Bathory is based on the legends surrounding the life and deeds of Countess Elizabeth Bathory known as the greatest murderess in the history of mankind. Contrary to popular belief, Elizabeth... See full summary »
In July 1979, during the Summer holidays, in a house somewhere in Brittany, a whole family (parents, uncles, aunts, cousins and other relatives) are gathered to celebrate Granny Amandine's ... See full summary »
Two women find themselves in a dark dungeon tormented by distant memories of the horrific legend of Countess Elizabeth Bathory and looming feelings of sinister forces as they struggle to find an escape.
Al, a French living in Los Angeles, organized a barbecue for the birthday party of her friend V., whose party is filmed. As Jimmy, Al's boyfriend, does not come and left no news, Al and V. go looking for him.
A young Spaniards arriving excursion to Slovakia; decide to camp in the woods, near the ruins of the old castle Cachtice, former home of Countess Erzsébet Báthory. What none might suspect, ... See full summary »
Julie Delpy revealed in a 2014 interview with entertainment reporter Darby Maloney that the film was a huge success in France, so successful that she is practically guaranteed financial backing from French financiers for any project she wants to pursue in the future. See more »
(at around 1h 15mins) The fifth book on the bookshelf is the "Dictionnaire De Boyer". Abel Boyer was born in 1664 and did write a French-English dictionary. Countess Báthory died in 1614. See more »
God, you have abandoned me. In war hundreds are killed and tortured and they are left there to rot and feed the vultures. And yet, we glorify our warriors. We give them laurel wreaths and honors. But all I get is torment, I cannot be humiliated this way. Give me an illness that will kill me fast. I cannot do it myself, I must go to heaven. Amen.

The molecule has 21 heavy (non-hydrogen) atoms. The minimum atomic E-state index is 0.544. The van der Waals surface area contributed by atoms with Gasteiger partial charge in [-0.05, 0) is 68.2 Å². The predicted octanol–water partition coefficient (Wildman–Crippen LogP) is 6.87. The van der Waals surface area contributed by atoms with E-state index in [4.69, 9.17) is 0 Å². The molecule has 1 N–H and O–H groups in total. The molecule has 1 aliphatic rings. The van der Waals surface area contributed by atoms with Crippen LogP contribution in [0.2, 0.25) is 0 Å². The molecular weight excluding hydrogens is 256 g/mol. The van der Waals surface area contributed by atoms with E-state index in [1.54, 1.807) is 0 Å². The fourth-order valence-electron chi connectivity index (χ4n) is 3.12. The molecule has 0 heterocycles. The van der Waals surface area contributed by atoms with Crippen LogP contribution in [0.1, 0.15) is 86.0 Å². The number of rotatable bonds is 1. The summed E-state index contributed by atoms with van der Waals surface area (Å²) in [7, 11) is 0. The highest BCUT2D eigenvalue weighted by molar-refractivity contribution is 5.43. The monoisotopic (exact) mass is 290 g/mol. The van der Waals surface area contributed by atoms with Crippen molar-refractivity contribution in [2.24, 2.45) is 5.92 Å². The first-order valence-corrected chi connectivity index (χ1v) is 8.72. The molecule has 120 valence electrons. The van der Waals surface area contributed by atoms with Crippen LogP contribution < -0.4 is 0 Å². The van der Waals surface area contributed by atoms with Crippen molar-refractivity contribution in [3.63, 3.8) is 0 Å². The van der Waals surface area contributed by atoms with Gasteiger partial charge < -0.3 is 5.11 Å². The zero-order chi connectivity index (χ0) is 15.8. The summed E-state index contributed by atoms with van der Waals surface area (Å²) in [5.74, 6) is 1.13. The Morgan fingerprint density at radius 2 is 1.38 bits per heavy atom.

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This movie rocks because it manages to be both a lavish, complex period movie and a psychological horror movie at the same time. Julie Delpy does a fantastic job in the role of a complex woman from a brutal period in European history, and her performance somehow gracefully manages to be both sympathetic and monstrous. Bathory is one of history's most prolific and sadistic mass murderers, but historians are ultimately unsure of who she really was, and to what extent she was responsible for the atrocities for which she is credited. Most agree that the whole "beauty treatment bloodbath" thing is a myth made up by later generations to spice up the story, so I was surprised that a telling supposedly rooted in fact ended up going that route, but I loved the idea of a Bathory who is a real person and not just a 2-dimensional fiend. Great sets, costumes, and performances from a well-written script make The Countess an engaging and informative portrait of a woman whose vanity and blood lust have become the stuff of legend.
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